At the dawn of the Millenium, the nation collapsed. At 15% unemployment, 10 million were out of work, 800,000 students boycotted school. The adults lost confidence, and fearing the youth, eventually passed the ‘Millenium Educational Reform Act’…AKA: The BR Act.”
This is my most favorite Japanese movie ever for sure!!!
Battle Royale, a film by the veteran Japanese director Kinji Fukasaku, tells the story of a dystopic future in which each year, a randomly-selected 9th grade class is kidnapped and sent to a deserted island where they are equipped with weapons and are forced to kill each other until one survivor is left. The movie, which premiered in Japan on December 16, 2000 amidst much controversy, is based on a bestselling novel by Koushun Takami.
– Beat Takeshi
– Tetsuya Fujiwara
– Aki Maeda
– Taro Yamamoto
– Masanobu Ando
– Chiaki Kuriyama
– Kou Shibasaki
and many more!!
Battle Royale II
It’s three years after the events of the original Battle Royale, and Shuya Nanahara is now an internationally-known terrorist determined to bring down the government. His terrorist group, Wild Seven, stages an attack that levels several buildings in Tokyo on Christmas Day, killing 8000 people.
Exactly one year afterward, the government enacts the “New Century Terrorist Counter-Measure Alternative” program, a.k.a. the BRII act, and sends the forty-two students of Shikanotoride Junior High Class 3-B to hunt Nanahara and his cohorts down in their island stronghold. Shiori Kitano, the daughter of the late headmaster of Nanahara’s Battle Royale, signs up for the program, to avenge her father.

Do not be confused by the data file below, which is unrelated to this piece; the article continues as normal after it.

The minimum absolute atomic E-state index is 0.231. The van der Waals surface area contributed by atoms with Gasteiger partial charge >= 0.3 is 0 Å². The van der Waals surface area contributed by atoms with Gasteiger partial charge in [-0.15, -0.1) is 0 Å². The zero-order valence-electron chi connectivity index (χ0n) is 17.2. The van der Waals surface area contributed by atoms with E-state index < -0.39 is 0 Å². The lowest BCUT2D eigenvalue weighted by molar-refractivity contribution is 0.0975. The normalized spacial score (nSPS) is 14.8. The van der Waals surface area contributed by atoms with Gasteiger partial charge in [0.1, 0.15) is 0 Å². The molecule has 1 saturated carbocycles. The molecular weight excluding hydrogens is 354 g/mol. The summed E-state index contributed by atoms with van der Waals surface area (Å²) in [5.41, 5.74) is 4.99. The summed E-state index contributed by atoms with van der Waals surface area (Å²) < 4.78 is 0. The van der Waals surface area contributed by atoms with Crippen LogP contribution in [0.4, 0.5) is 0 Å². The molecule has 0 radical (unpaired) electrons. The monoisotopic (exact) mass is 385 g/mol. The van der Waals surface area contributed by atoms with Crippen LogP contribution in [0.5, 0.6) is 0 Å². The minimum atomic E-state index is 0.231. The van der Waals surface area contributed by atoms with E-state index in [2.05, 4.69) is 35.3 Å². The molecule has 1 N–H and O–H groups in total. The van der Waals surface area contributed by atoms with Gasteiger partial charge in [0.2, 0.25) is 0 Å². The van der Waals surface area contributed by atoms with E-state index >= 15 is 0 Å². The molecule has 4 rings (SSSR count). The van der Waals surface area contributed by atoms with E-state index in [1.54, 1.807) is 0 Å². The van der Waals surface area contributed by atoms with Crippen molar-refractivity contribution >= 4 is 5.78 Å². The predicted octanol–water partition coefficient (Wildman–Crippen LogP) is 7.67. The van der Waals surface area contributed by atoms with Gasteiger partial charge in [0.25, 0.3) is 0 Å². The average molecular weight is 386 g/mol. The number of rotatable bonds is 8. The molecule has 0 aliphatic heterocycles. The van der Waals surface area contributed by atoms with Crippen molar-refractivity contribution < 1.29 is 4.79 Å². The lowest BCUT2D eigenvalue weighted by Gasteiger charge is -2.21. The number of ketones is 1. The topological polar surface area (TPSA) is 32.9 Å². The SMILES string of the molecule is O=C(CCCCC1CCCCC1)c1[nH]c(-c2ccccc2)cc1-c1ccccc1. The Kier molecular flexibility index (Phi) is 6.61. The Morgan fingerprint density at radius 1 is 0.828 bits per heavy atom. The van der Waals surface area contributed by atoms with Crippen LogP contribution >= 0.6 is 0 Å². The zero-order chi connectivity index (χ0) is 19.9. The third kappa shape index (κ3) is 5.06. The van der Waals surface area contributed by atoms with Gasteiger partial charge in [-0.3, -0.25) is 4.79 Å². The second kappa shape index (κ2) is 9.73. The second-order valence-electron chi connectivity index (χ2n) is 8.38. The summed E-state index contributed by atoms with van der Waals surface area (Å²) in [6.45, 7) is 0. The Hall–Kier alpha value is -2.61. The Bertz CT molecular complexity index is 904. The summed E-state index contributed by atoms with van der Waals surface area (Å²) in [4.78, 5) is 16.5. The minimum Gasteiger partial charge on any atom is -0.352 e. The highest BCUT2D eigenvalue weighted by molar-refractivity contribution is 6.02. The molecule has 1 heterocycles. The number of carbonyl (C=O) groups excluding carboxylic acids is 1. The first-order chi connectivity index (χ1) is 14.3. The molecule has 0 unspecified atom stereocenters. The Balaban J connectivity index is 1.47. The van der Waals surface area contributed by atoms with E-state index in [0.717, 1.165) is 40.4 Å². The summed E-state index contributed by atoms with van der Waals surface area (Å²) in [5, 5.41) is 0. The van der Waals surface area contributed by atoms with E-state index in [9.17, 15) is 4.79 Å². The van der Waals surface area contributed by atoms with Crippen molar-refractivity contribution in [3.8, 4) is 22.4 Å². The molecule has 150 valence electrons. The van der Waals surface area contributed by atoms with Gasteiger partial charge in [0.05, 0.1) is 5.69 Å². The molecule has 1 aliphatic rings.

In order for the government to study the benefits of “teamwork,” the new students work in pairs, with their collars electronically linked so that if one of them is killed, the other dies as well. They must kill Nanahara in three days–or die.
I am BR lover!!!
– Tatsuya Fujiwara
– Ai Maeda
– Shugo Oshinari
– Ayana Sakai
– Natsuki Kato
– Riki Takeuchi
and many more!!
Addition from Wikipedia:
Battle Royale was labeled “crude and tasteless” by members of Japanese parliament and other government officials after the film was screened for them, even before its general release. The film created a debate over government action on media violence.
Many conservative politicians used the film to blame popular culture for a youth crime wave. Ilya Garger of TIME magazine said that Battle Royale received “free publicity” and received “box-office success usually reserved for cartoons and TV-drama spin-offs.”
Battle Royale grossed ¥3.11 billion domestically. (around $25 million US)
At the 2001 Japanese Academy Awards the film was nominated for best film, best direction, best script, best starring actor (Tatsuya Fujiwara), best soundtrack (Masamichi Amano), and best sound-recording (Kunio Ando). The film won best editing (Hirohide Abe), Tatsuya Fujiwara and Aki Maeda won rookie of the year, and Battle Royale won the audience popularity prize for a film.
The detracting critics not only point out plot-holes, but also note its relation to the increasingly extreme trend in Asian cinema and its similarity to reality television.